Earlier this year I had one of those rewind moments when I was not being mindful and lived to regret it. I was merrily, but hastily, chopping firewood and managed to part with the end of my left thumb. The painful result was a trip to A&E, and quite a long time with my thumb wrapped in a dressing while the doctors made sure there was no infection. It also made my job a little more difficult. Typing with one mummified digit made responses to customers slow and mistake-ridden and I was worried that the enforced brevity of my messages might be construed as tonally grumpy.
I started to prefer picking up the phone and having conversations with people rather than typing out answers and the extraordinary result was that people started telling me about their accidents with sharp objects. This made me feel a lot better, I was beginning to believe I should not be left alone with anything sharper than a spoon.
These conversations made me think of the way email can disconnect us. I could have slogged on, tapping out responses and frustrating both myself and my clients, but by picking up the phone and explaining the problem, I connected on a whole new level. I am not denying that email is a wonderfully efficient way of getting things done, but just like wielding an axe, we need to be mindful of how and when we use tools.
Our family recently unearthed a collection of postcards written to our great grandparents in the early part of the 20th Century. In those days, if you were planning to meet up in town, you could write a postcard the day before and be guaranteed that the recipient would get it in time to make it to the meeting. The telephone was considered a very scary contraption and few people owned one.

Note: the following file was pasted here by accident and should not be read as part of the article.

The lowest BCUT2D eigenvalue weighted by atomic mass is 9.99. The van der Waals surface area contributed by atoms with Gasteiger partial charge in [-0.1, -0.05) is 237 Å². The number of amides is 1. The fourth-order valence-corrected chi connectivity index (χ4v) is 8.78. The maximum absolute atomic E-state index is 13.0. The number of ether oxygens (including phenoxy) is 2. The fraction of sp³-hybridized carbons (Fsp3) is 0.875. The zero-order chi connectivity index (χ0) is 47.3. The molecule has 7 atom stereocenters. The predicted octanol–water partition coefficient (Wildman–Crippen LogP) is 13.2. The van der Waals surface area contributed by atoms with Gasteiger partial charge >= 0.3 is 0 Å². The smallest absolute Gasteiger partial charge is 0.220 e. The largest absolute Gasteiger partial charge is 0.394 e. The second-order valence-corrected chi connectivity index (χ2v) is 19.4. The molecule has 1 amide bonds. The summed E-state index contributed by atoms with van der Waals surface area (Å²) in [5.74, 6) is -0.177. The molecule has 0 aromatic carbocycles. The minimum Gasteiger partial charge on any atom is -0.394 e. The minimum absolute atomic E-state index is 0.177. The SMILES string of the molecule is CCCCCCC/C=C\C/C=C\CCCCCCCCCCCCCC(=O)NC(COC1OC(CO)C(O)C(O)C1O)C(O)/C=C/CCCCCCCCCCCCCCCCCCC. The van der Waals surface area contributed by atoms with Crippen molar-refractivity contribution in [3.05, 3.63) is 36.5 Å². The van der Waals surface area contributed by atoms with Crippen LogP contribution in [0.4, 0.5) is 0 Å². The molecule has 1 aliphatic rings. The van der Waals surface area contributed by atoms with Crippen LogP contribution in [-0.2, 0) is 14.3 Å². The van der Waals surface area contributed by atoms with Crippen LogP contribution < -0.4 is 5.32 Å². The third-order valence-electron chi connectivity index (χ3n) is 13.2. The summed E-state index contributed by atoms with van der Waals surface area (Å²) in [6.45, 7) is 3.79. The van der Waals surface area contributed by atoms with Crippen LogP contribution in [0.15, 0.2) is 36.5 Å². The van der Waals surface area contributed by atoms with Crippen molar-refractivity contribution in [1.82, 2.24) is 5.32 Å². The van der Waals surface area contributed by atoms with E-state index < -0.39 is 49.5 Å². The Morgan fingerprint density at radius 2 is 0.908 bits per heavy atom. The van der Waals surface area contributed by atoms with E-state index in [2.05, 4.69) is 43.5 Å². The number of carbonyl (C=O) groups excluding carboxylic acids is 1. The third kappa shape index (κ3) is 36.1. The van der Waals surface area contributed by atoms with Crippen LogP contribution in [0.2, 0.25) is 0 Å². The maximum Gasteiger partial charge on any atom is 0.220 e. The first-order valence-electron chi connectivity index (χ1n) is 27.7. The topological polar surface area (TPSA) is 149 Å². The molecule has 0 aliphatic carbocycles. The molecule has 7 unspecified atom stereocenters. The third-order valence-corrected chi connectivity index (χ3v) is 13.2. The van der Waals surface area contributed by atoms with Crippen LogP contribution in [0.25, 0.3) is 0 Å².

The whole world is now turned on its head with the telephone being a better way of communicating when there is a chance that your written words might be misinterpreted. I am sure there were letters that were misinterpreted when they were the chief form of communication, but probably not as much as the written word is today. In those days people learned the art of letter writing and they were very carefully crafted.
Being mindful in an electronic age
Perhaps it is the immediacy and availability of electronic communication in all its forms that has made us forget that our words have an impact and are available to a very wide audience with a very longer after-life. Writing a letter and then addressing an envelope is a considered act, but replying to all, or picking the wrong email address in a hurry or mouthing off on social media, can be the career equivalent of chopping firewood in haste… painful and debilitating.
Being mindful of other people’s strengths and weaknesses, their foibles and missing parts, and then being mindful of how we deal with them, helps smooth the path of communication in the workplace. It helps breakdown the barriers that divide supplier and client, manager and employee and help us move to a better place of understanding. Using the right tools for the job is certainly a key consideration. Using an electronic medium to gather and collate information which provided powerful insights, as we do with our 360s, would not have been possible in the past. But, like the past, the written word is always greatly enhanced by good face to face feedback and conversations.
While I would very much, like to rewind that moment with the axe and snatch my thumb away in time, I would not like to rewind the resultant conversations. So I guess, I will have to just sit here, giving myself a slightly odd thumbs up.